After years of first denying the facilities’ existence, then claiming that they had closed, Chinese officials now say the camps are “vocational education and training centers,” necessary to rooting out “extreme thoughts” and no different from correctional facilities in the United States or deradicalization centers in France. “Respecting and protecting human rights in accordance with China’s Constitution and law is strictly observed in these centers,” the Chinese consulate in New York said, in response to a request for comment. “The trainees who received education and training for deradicalization purposes have graduated, found stable jobs with the help of the government, and are living a happy life.”

In the spring of 2018, after Koksebek and Seituly were released, Otarbai was transferred back to the former retirement home where all three Kazakh men were initially detained. That fall, in an improvised courtroom inside the camp, Otarbai was convicted and sentenced in a pro-forma process that only vaguely resembled a trial. There was no defense; a representative from his old neighborhood administration read out a verdict stating that he “has been confirmed to have used WhatsApp, and is thus given a seven-year sentence.”

During this time, the camp was growing. According to an analysis of satellite photos, the facility had expanded fivefold since Otarbai was first held there, in 2017, and construction had begun on an approximately twenty-thousand-square-foot factory and warehouse. In November, Otarbai “graduated” from his studies and joined other detainees on the factory floor producing children’s clothing.

A recent BuzzFeed News investigation found more than a hundred facilities in Xinjiang where factories abutted suspected camps or prisons. A government program called Xinjiang Aid has also transferred more than a hundred and fifty thousand “surplus rural workers” to jobs outside the region since 2018. Chinese officials claim that the laborers are migrant volunteers, not detainees. But one notice described the conditions under which the migrant laborers live and work as “concentrated, closed-off, military-style management.” A report issued by members of the U.S. Congress in March, 2020, said that top American corporations, including Nike and Coca-Cola, are suspected of benefitting from forced labor in factories in Xinjiang. Both companies maintain that they perform regular compliance inspections to ensure they are not making use of forced-labor practices.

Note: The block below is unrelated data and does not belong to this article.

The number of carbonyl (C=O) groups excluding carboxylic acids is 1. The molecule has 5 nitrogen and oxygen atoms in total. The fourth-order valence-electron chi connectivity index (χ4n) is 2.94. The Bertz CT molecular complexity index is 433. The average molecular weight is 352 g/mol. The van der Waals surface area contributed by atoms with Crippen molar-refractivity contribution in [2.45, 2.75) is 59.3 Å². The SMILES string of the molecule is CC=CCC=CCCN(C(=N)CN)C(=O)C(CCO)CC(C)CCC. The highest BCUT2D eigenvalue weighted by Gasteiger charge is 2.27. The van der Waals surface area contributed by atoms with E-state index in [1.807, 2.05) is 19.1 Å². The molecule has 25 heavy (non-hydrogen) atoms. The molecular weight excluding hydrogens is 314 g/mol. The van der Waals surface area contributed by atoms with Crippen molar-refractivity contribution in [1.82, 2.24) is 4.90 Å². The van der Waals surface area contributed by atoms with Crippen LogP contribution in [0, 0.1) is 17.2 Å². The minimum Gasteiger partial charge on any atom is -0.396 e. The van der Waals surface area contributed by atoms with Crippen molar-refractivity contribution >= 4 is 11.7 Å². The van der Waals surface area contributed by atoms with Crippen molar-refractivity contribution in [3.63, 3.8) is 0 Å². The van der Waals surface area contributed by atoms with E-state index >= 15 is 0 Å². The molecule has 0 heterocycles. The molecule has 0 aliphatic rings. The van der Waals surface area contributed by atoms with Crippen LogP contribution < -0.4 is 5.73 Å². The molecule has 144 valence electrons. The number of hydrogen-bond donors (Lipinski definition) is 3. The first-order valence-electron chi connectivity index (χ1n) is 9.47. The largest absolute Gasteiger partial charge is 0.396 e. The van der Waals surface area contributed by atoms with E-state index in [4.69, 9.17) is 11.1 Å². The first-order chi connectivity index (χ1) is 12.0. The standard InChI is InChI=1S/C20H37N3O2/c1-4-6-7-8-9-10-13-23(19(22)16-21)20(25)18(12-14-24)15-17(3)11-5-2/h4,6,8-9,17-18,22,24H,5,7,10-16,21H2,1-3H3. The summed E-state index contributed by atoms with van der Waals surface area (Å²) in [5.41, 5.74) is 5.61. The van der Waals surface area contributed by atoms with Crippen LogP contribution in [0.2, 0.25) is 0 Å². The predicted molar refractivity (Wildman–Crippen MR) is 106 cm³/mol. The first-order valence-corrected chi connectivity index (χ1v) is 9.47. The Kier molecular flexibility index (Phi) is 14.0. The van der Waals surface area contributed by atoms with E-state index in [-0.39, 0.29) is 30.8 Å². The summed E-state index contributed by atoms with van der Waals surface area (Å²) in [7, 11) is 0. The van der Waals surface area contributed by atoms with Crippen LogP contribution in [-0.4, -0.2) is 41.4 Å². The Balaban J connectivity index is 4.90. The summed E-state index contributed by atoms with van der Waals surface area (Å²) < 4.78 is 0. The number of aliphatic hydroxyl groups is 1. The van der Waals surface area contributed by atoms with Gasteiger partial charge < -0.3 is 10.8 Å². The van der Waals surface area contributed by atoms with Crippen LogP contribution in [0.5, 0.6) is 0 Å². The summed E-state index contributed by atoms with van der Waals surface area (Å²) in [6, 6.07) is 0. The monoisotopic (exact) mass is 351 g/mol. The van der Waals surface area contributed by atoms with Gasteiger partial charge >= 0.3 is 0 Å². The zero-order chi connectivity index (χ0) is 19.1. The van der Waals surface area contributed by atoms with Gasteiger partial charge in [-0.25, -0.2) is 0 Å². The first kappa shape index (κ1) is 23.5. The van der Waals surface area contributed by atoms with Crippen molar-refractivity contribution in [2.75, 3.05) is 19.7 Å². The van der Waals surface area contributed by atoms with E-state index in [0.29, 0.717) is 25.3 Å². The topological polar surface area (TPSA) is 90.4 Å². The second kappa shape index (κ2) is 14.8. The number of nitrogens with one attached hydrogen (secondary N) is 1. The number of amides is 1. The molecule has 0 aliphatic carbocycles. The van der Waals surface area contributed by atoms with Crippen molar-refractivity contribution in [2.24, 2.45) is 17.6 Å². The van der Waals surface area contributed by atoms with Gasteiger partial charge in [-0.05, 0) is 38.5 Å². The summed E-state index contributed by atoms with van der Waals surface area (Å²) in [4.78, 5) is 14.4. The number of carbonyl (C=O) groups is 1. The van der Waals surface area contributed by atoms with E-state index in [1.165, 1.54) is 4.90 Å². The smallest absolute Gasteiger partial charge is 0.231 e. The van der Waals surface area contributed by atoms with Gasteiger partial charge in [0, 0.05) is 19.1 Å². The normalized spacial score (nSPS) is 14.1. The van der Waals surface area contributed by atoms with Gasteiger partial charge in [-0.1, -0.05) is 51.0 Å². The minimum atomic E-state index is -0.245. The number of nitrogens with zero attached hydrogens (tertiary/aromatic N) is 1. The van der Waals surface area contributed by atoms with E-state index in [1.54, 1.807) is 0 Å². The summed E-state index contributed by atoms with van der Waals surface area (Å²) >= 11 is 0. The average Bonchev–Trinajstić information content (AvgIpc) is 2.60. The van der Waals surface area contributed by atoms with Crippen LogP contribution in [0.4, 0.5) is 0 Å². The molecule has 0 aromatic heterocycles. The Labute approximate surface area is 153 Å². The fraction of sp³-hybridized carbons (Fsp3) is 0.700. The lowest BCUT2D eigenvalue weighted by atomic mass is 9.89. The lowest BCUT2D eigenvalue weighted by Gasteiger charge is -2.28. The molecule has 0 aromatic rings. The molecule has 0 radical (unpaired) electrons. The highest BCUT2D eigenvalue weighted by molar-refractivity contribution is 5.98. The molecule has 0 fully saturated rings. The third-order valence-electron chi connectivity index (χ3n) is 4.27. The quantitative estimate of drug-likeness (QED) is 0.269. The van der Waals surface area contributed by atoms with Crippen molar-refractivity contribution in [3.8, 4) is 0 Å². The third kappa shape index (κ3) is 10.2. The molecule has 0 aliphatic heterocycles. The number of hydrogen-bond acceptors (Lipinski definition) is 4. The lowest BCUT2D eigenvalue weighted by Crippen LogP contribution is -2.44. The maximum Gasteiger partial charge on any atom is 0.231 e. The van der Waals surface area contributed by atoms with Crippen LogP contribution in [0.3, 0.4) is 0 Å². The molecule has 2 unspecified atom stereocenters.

Official claims that camp populations are declining may therefore be accurate, as detainees are increasingly sent to work in factories and on farms, or else sentenced and transferred to conventional prisons. At least three hundred thousand more people have received formal prison sentences between 2017 and 2019 than in typical previous years, according to an analysis of government documents, public sentencing records, and testimonies conducted by Gene Bunin, the founder of the Xinjiang Victims Database. In 2018, family members of some detainees in Xinjiang learned that their relatives were now serving long prison sentences for offenses such as “propagating extremism” (fourteen years) and “picking quarrels and provoking trouble” (nineteen years).

Firsthand descriptions of criminal trials in Xinjiang are rare. Amirken, the Kazakh hairdresser who married into a prominent religious family, told me that she attended the trial of her brother-in-law, Nurlan Pioner, an imam in the Altai Mountains near Mongolia. For years, Pioner had avoided trouble with authorities. He received training and a certificate from the state-run madrasa in Ürümqi and worked closely with Party officials, who approved his Friday-night sermons and his scholarly work translating religious books from Arabic into Kazakh. Nevertheless, Pioner was detained in June, 2017, and put on trial a year later. His family received a twenty-three-page prewritten judgment of his case. When the proceedings began, two guards with rifles carried Pioner into the courtroom in a chair. The accused was wearing a blue prison uniform that was soiled with urine. He appeared malnourished and was unable to walk; he spoke incoherently. The judge read the prewritten verdict. It said that Pioner was arrested for “gathering a crowd to instigate social disorder; taking advantage of extremism to hold back law enforcement; [and] illegally obtaining materials which propagate [an] extremist ideology.” He was sentenced to seventeen years in prison. According to researchers, Pioner’s case reflected the criminalization of religious practice in Xinjiang.